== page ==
Middletown Schools signs home internet provider deal to help families with remote learning

Middletown Schools’ leader said the district is closing its digital-learning gap suffered by some families, but there’s more to be done.

During a Facebook Live announcement, Middletown Superintendent Marlon Styles Jr. unveiled Monday the district has signed a two-year agreement with an internet provider to allow needy school families with wi-fi access.

The district also recently announced all students in grades three through 12 will be issued a district laptop to learn from home during the continued concerns over the coronavirus.

And Styles said the 6,300-student city schools, which is one of the few in the region to already decide it will start the new school year with all students learning away from schools, is now focusing on getting to learning laptop devices for the remaining students in kindergarten through second grade.

While all students will not be in school buildings, families can choose to have their students do virtual learning, a different path allowing them to work more at their own pace. With remote learning, students will have locally directed programs.

“The vendors we are working with their orders are backlogged. So we have gone back to the drawing board on how to give all our students devices,” said Styles. “We have heard your concerns loud and clear and we are working with our vendors to get more devices.

Styles recently testified remotely before a Congressional committee earlier than this year that was exploring the depth of the digital gap problems in American school systems with lower income families lacking the same digital learning options of most other families.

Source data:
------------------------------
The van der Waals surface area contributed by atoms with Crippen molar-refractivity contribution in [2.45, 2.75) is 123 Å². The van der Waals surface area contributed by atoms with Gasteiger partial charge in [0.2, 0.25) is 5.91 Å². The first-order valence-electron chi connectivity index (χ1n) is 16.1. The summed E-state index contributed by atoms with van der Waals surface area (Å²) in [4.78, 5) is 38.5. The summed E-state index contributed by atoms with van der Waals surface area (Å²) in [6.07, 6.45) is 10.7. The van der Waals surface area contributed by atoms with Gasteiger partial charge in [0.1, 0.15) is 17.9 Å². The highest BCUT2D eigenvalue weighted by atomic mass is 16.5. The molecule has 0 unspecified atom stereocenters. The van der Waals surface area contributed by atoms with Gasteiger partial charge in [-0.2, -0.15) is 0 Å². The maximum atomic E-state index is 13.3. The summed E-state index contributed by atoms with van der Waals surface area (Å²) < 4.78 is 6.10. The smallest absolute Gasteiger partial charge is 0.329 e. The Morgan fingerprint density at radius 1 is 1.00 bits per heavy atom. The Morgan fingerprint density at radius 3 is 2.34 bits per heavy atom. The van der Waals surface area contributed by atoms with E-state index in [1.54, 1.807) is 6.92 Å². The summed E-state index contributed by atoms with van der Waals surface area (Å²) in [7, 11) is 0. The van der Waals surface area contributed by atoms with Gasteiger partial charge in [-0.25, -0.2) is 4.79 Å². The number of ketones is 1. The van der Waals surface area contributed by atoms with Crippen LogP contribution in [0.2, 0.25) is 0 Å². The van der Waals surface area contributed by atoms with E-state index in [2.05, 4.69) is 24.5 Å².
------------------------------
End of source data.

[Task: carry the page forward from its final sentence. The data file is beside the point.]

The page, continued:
Laptops for students in grades 3-12 will be available for pick up sometime during the week of Aug. 17 - the district’s start of the new school year - and school families will also pick up their wi-fi access and passwords at that time.

The exact timing and locations that week for school families to stop by schools is still being worked out, he said.

“It’s been a very crazy time for the last few weeks here and in schools across Ohio. Please be patient with us,” he said.

Styles also said decisions are yet to be made on fall sports and extra-curricular activities.

Ohio prep sports fall season practices start Saturday, and Styles said officials are awaiting word from the Ohio High School Athletic Association and state and local health officials as to how to proceed.

But it has been decided the children of families who sign up choose the virtual learning option for the first semester – sign-up deadline Aug. 3 - will not be allowed to participate in-person band, orchestra or choir.

“There is a lot going on (and) we are preparing the best we can,” he said, urging school families to refer to the district’s website for further announcements and details.

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